An examination of gender trends and sexism among university composition faculty: conversations with female composition professors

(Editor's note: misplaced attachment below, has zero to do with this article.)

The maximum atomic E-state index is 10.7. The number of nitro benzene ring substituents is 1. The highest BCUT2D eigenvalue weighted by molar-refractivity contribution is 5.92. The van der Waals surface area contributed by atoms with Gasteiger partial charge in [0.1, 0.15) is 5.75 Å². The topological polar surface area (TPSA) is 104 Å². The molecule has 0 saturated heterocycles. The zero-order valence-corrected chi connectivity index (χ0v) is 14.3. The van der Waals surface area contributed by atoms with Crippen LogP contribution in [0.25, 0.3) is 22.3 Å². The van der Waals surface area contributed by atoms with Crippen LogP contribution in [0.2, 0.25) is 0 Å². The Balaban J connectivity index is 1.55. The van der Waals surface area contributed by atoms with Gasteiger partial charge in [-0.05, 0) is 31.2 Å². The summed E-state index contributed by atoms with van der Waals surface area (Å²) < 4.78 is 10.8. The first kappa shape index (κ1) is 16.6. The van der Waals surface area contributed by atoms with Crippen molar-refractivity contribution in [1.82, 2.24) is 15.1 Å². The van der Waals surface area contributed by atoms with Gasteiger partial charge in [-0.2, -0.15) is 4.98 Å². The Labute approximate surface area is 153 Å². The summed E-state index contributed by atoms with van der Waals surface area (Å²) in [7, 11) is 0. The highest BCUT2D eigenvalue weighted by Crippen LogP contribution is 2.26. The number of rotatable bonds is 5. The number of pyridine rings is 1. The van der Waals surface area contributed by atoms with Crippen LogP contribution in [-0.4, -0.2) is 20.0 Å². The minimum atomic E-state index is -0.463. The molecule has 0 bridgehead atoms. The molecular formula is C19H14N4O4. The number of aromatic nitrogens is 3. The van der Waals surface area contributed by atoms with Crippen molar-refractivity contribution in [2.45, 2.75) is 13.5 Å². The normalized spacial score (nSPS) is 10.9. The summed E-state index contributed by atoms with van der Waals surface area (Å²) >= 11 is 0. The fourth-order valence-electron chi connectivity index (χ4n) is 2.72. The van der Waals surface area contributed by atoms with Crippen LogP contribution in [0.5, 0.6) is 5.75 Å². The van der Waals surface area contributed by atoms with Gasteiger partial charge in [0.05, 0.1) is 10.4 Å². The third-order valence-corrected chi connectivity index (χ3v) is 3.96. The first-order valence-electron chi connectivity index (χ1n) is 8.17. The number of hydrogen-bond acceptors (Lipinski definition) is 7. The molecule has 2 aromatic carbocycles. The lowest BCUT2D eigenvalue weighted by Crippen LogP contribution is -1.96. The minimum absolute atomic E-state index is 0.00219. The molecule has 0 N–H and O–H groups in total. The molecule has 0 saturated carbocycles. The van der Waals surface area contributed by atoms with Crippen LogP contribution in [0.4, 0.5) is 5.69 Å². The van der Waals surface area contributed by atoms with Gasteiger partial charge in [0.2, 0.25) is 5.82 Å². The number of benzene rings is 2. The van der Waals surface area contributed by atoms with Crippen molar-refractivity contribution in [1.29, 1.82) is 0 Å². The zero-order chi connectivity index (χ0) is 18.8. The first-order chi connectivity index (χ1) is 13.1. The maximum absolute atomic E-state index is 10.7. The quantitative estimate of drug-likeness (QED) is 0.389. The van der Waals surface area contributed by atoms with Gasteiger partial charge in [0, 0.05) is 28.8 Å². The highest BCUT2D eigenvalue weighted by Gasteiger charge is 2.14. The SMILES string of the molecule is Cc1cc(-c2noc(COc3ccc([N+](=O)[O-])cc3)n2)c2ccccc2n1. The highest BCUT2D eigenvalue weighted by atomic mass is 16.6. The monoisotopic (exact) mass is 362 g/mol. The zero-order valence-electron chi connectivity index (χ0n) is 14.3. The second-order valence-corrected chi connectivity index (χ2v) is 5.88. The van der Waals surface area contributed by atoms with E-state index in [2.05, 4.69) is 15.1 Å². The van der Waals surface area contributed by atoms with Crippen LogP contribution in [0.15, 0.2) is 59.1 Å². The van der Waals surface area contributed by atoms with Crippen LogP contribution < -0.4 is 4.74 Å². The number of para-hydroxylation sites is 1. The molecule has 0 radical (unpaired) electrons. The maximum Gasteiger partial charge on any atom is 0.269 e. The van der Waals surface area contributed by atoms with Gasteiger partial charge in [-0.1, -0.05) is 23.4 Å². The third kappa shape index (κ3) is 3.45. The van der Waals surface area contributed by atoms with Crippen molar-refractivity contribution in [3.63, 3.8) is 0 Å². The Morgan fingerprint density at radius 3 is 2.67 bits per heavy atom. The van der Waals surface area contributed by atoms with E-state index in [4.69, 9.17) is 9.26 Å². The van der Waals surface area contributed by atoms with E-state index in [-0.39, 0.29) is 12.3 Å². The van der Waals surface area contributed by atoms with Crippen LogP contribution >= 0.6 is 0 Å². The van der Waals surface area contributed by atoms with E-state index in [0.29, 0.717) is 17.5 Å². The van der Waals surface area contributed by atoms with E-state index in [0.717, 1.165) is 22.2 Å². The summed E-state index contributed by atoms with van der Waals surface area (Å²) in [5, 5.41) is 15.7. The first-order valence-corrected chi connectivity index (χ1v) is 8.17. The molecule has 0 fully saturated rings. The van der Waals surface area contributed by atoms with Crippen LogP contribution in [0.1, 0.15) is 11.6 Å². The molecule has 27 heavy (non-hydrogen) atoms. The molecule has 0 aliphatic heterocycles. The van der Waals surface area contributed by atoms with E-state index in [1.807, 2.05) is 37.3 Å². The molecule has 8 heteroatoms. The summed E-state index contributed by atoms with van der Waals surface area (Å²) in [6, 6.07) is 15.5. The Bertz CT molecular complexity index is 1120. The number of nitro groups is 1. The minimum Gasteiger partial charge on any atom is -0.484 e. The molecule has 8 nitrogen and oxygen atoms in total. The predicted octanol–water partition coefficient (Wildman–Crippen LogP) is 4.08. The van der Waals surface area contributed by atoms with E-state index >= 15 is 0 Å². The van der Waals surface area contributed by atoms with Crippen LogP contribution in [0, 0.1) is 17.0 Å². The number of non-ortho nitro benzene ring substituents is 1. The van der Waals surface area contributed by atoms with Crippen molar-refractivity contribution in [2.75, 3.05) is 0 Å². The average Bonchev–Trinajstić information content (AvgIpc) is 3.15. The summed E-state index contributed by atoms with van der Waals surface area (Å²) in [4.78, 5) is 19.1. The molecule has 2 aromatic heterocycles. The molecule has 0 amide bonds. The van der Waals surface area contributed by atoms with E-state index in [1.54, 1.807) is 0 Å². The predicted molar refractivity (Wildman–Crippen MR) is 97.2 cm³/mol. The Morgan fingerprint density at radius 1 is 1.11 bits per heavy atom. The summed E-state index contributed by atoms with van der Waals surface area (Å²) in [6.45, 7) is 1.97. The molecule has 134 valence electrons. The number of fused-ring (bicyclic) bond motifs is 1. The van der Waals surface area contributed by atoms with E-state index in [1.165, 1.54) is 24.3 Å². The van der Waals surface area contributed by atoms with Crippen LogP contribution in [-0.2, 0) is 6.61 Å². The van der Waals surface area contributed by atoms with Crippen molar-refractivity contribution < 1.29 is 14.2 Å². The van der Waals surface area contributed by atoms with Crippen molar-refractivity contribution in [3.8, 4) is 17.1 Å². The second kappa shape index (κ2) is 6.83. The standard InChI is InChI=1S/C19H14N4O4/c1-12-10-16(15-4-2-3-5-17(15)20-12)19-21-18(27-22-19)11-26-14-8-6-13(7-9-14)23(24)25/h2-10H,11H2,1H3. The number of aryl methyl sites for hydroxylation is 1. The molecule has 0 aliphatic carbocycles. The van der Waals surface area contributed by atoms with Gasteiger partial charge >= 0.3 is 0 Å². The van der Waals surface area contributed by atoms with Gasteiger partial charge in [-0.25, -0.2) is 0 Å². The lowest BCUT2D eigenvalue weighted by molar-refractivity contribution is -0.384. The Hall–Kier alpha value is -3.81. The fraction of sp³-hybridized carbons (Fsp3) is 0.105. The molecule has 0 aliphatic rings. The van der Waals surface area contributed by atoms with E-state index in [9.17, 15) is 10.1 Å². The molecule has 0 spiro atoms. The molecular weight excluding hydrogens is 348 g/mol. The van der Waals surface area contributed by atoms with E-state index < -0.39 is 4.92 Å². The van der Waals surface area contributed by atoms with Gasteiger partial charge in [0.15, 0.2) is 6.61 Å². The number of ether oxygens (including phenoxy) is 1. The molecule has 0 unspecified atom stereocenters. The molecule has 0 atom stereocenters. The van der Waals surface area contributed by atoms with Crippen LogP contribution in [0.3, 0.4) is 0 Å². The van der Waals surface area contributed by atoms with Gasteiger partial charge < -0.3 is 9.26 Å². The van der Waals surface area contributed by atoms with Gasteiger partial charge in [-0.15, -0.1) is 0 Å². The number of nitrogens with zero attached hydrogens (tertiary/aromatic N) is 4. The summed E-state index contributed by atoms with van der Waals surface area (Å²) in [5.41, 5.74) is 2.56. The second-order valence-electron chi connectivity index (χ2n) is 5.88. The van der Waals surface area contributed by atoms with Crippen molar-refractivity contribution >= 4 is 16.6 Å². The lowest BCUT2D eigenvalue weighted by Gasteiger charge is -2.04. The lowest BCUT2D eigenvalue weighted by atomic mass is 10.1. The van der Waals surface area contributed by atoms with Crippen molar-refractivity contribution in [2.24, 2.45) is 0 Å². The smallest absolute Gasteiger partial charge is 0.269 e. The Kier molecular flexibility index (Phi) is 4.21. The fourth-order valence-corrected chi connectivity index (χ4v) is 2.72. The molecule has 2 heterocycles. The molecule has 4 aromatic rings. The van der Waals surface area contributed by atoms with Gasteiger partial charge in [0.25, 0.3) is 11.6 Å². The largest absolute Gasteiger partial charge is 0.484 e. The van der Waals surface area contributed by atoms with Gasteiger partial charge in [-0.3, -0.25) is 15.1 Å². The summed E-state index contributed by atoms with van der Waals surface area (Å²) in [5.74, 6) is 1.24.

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Over the past few decades, there has been an exponential increase of females holding professional positions traditionally assigned to males. While female professors of music have become more commonplace over the past few decades, there continues to be a recognizable absence of women in the field of music composition. Additionally, publication and performance of music composed by women is minimal in comparison to their male counterparts. The purpose of this study was to examine the current employment practices of U.S. universities with leading music programs to ascertain if gender inequity was evident. Further, I sought to determine what social barriers cisgender female professors faced when pursuing a degree in composition and what restrictions they have faced as professional composers. Finally, I ascertained what initiatives are in place to encourage women to pursue careers in music composition. Cisgender music composition professors at leading music programs in the U.S. (N=14) were interviewed, and the conversations were recorded, transcribed, and coded to expose common themes. Although participants indicated the road to professorship was not significantly affected by gender, they reported encountering pro-male prejudice when seeking to publish, produce, program, and distribute their musical works. The interviews also revealed that issues surrounding motherhood and ageism led to restrictions in their advancement in academia. Further research focusing on causes of continued marginalization of musical works by females and university employment practices surrounding the hiring of female composition professors could provide a broader view of the political and social issues that affect women composers’ careers today.